Satellite Remote Sensing of the Oceans
Modeling of phytoplankton blooms and the subsequent chlorophyll concentrations is also done here at the University in conjunction with satellite ocean colour data. This data reveals information about pigment concentration that is a measure of the biological activity in the water. The pigments are part of the phytoplanktons' biological strategy for getting energy from sunlight (photosynthesis) so they can live. The study of phytoplankton blooms is very important for the study of the carbon cycle and its global warming implications.
Figure 6 shows an interesting image from the Coastal Zone Colour Scanner (CZCS) which is an instrument which flew on the Nimbus 7 satellite. The instrument is no longer functional but worked well between 1978 and 1985. The image data were acquired on 14/9/80 and show the Western coast of the Iberian Peninsula. The image shows pigment concentration during a strong upwelling event. (Equatorward winds push the water away from the coast, and cool water from beneath the surface is drawn upwards near the coast.) The pigments are produced by phytoplankton.
The subsurface waters are generally cooler in the coast than the surface and in Figure 7 this is shown on a coincident thermal image from the AVHRR satellite as the blue, cool area. So the high pigment concentrations in the CZCS image can be explained by the fact that the upwelling event observed in the thermal image has led to the pigments being brought closer to the surface where they are more visible to the CZCS satellite instrument. Also, nutrients upwell with the phytoplankon and as they are closer to the surface, where there is more light, they are able to photosynthesise more effectively and thus form large blooms. This multi-sensor approach to oceanography (using complementary data from different sources, e.g., WAR, thermal and visible imagery) provides a more comprehensive view of a region than would be obtained using only one source of data.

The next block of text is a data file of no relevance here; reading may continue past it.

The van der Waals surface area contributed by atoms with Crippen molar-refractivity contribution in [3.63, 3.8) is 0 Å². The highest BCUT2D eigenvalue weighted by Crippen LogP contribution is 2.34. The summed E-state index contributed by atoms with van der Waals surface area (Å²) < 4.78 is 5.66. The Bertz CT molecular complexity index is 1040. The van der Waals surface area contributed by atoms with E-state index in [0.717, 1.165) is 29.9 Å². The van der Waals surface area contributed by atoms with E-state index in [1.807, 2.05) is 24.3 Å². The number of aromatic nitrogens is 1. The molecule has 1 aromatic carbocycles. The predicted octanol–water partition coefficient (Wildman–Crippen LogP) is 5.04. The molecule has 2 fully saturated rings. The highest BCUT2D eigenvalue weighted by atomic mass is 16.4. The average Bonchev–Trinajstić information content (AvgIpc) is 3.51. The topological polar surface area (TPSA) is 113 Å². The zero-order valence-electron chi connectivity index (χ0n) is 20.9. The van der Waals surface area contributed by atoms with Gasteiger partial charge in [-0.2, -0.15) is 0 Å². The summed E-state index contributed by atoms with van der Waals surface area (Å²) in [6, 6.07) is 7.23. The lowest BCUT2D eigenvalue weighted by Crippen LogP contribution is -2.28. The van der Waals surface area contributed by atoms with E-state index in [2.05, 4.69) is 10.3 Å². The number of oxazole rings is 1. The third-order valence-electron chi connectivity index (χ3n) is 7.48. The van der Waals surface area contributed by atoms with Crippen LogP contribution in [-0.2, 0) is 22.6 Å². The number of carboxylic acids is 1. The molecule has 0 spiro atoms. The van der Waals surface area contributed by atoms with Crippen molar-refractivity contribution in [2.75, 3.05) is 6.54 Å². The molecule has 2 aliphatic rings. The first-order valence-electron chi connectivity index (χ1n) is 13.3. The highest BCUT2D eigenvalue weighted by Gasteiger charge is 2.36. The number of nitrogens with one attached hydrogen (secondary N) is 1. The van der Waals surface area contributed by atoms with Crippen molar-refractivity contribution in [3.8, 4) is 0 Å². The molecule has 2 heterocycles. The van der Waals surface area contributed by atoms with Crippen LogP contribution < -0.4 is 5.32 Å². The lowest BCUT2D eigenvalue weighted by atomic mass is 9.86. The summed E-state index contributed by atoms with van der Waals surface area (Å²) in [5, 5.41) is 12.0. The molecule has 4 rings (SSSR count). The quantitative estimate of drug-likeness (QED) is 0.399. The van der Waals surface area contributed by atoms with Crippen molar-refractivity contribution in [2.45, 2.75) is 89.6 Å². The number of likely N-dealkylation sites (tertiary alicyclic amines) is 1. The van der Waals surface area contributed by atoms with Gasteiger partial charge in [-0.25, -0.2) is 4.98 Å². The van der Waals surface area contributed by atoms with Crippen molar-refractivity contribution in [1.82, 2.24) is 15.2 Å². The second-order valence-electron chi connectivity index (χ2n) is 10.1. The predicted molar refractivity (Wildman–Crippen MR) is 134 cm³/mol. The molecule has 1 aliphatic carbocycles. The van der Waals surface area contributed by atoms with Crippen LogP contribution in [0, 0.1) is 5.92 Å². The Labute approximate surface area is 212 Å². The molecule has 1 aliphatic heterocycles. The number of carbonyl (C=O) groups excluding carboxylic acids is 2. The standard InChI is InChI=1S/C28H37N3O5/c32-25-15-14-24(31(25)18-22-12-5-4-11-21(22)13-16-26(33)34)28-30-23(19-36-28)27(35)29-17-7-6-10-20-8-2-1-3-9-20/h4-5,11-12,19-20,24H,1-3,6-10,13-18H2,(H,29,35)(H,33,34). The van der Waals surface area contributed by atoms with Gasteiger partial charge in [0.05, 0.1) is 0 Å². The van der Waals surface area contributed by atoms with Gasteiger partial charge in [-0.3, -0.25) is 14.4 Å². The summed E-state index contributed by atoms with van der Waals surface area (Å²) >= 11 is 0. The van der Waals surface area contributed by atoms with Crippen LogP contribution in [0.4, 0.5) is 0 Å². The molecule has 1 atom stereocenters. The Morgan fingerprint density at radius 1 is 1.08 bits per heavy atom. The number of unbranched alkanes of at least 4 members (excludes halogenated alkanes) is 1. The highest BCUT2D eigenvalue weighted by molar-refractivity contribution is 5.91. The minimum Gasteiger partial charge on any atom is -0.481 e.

For serious image processing you need a fast machine with good graphics support. For satellite images you also need vast amounts of storage. So I will talk about these in turn, bearing in mind that cost is always a factor.
At the moment Intel P200 and AMD K6 processors are very fashionable although price-wise a P166 will give comparable performance for much less money. It's difficult to make price comparisons though because here in the UK electronic components are generally more expensive than in most other countries. The Intel 430TX motherboard is generally the one I would choose at the moment, USB and Ultra DMA support being standard.
Depending on the amount of time you spend using your machine for graphics I would recommend at least a 17-inch colour monitor. We do have some Illyama 21-inch monitors, but at the moment those extra few inches double the price of the monitor. A fast graphics card with lots of on-board RAM will make your machine update the display much faster, especially if you are using large images. Any S3 card (e.g., S3 trio v64+) with 2MB+ on board should give you enough to cope with most demands, although a 4MB card should give plenty of scope for dealing with vast displays, especially when using the monitor at its highest resolution.